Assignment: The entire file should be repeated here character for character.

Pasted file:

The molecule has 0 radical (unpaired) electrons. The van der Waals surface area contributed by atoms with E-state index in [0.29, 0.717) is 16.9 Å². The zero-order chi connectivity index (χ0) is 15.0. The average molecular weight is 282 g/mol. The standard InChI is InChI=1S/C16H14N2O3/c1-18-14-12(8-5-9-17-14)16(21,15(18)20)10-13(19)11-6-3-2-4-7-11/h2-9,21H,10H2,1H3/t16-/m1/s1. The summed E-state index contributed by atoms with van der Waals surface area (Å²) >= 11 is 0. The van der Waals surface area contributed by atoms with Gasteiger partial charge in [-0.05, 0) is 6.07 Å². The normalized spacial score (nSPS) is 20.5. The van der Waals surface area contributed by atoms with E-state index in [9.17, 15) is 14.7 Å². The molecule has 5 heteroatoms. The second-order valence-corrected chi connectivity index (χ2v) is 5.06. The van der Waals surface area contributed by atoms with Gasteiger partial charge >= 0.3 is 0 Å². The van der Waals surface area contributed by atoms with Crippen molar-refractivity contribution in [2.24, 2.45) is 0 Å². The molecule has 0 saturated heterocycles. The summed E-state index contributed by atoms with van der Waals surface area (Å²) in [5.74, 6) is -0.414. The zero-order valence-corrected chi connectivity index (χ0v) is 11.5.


The molecule has 0 radical (unpaired) electrons. The van der Waals surface area contributed by atoms with E-state index in [0.29, 0.717) is 16.9 Å². The zero-order chi connectivity index (χ0) is 15.0. The average molecular weight is 282 g/mol. The standard InChI is InChI=1S/C16H14N2O3/c1-18-14-12(8-5-9-17-14)16(21,15(18)20)10-13(19)11-6-3-2-4-7-11/h2-9,21H,10H2,1H3/t16-/m1/s1. The summed E-state index contributed by atoms with van der Waals surface area (Å²) >= 11 is 0. The van der Waals surface area contributed by atoms with Gasteiger partial charge in [-0.05, 0) is 6.07 Å². The normalized spacial score (nSPS) is 20.5. The van der Waals surface area contributed by atoms with E-state index in [9.17, 15) is 14.7 Å². The molecule has 5 heteroatoms. The second-order valence-corrected chi connectivity index (χ2v) is 5.06. The van der Waals surface area contributed by atoms with Gasteiger partial charge >= 0.3 is 0 Å². The van der Waals surface area contributed by atoms with Crippen molar-refractivity contribution in [2.24, 2.45) is 0 Å². The molecule has 0 saturated heterocycles. The summed E-state index contributed by atoms with van der Waals surface area (Å²) in [5.74, 6) is -0.414. The zero-order valence-corrected chi connectivity index (χ0v) is 11.5.